INDIAN RIVER COUNTY - Vero Beach resident Paul Seldes remembers everything about that fateful Sept. 11 twenty years ago. He was at the World Trade Center when the planes hit, and the experience has shaped his life and career ever since.

“I was working for a consulting company and we contracted various services to government agencies,” Mr. Seldes told Hometown News. “We were in the process of starting a contract with the NYPD. We were on our way to One Police Plaza that morning, and I had just picked up two of my team members. We were right underneath, in front of the north tower on the highway.”

“The fellow in the back seat of my car, he looked up, and I heard him say “what the f*** is that? And we looked up and we saw the plane level off and plow into that tower.”

His first thought was to get his friends to safety, but he soon returned and spent the next nine months of his life working at what became known as Ground Zero.

“Initially, we were focused on getting out of there and surviving. We were close enough to the plane’s impact that the force of the plane hitting the building literally lifted my car off the ground, and we had debris falling down around the vehicle. The fellow next to me, a former decorated military officer, an armored cavalry commander, was yelling out directions, I was steering and hitting the gas to get around the debris.”

“My first order of business was to get my team members to safety. I got them out of lower Manhattan, and then I went back to assist where and how I could. So I showed up at the command post, because we had been contracted with the city of New York, I was known to certain high level people in the NYPD, and my company was known to them. So initially I was at Ground Zero helping to coordinate search and rescue efforts. In the ensuing days, that roll eventually morphed into a liaison and logistics roll by late October.”

Mr. Seldes spent the next nine months working with the federal response at the World Trade Center site until June of 2002.

That experience changed everything about his life, leading to a move from New York to Vero Beach.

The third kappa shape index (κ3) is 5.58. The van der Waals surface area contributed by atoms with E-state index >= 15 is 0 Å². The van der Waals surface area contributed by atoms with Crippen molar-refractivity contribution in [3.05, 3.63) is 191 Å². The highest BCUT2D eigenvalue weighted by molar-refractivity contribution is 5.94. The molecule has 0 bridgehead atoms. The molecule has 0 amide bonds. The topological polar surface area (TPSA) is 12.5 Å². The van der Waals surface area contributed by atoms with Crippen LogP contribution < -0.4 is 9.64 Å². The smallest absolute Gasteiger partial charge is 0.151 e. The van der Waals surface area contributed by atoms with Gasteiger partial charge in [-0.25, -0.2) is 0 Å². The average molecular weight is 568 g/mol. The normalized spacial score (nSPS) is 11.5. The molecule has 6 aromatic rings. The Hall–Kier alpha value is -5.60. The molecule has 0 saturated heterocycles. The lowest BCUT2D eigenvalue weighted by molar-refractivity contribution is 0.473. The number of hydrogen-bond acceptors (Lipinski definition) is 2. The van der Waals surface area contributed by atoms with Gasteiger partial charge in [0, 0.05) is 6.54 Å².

“My wife and I were living in New York City, I was working for a large consulting company, and my wife was working for a Wall Street consulting company. That event shut down both of the companies we worked for. Her company laid off most of their staff, as did the company I worked for, so I stayed on at Ground Zero through the remainder of the time they were working there.”

“Then, as federal operations were winding down, emotionally it was tough, we lost a lot of friends in addition to our employment. My parents had been down here in Vero Beach for a number of years, and my wife said ‘we’re moving to Florida.’ We got down here in July 2002.”

His initial hope was that moving to Vero Beach would allow for a less anxiety-producing lifestyle.

“That was one of the reasons we moved to Florida. It was very emotionally tense being in New York, it was very overwhelming staying in New York, so we moved to a quieter, more calm lifestyle. Moving down here was a big part of the healing process.”

“Shortly after getting here, friends reached out to me for various projects, mostly counter-terrorism related. One friend reached out for federal air marshal training, to help redevelop their training program. We also worked on the TSA baggage screening training program. So I kept getting sucked into that kind of life, and we’ve been doing that ever since. Our company ntb group has been in existence since 2003, and we’re still doing homeland security and emergency management stuff.”

Like many who worked in lower Manhattan after the attack, Mr. Seldes experienced health problems, both mental and physical.

“I spent a long time having a number of health issues related to 9/11, as many of my co-workers at Ground Zero did. By late 2002, I developed some severe respiratory issues, and it took a lot of good doctoring, a lot of treatment to get past that. I had many friends who did not, unfortunately. So that also was emotionally draining, constantly hearing about people in the ensuing years who passed away from 9/11-related affects. More people have died since 9/11, from 9/11, than who died on 9/11. To this day I still hear of people I knew down there having issues or passing away. So that remains emotionally draining.”

“Some of the other emotional impacts have dissipated over time, a lot of peer group counseling, a number of groups that were set up for those of us who responded, to talk through things, that has been a tremendous help. I’ve had ongoing issues with PTSD ever since. Mostly in my case it manifested as a sleep disorder. For a long time after 9/11 I was not able to get a full night’s sleep, and I would wake up with anxiety attacks, bad nightmares, getting two or three hours of sleep at a time. I still have some issues there. It’s definitely an ongoing battle, the demons are always out there.”

As happens with people who have fought in wars, Mr. Seldes found himself getting triggered by various sights, sounds, and even smells.

“A low flying plane definitely makes me nervous and hyper aware. For a long time I was having a lot of issues being in large crowds, but that has dissipated over the years a bit. Certain smells trigger me, bring back memories of the smells from Ground Zero, which are kind of hard to describe, and loud noises. My normal startle reflex is a little hyper. Those things were much more intense earlier on, they’ve dissipated somewhat over time, but they’re still there.”

On the positive side, Mr. Seldes was encouraged by the way the country came together. But he worries that we’ve lost that sense of “all for one, one for all,” and feels that people now react politically to challenging situations.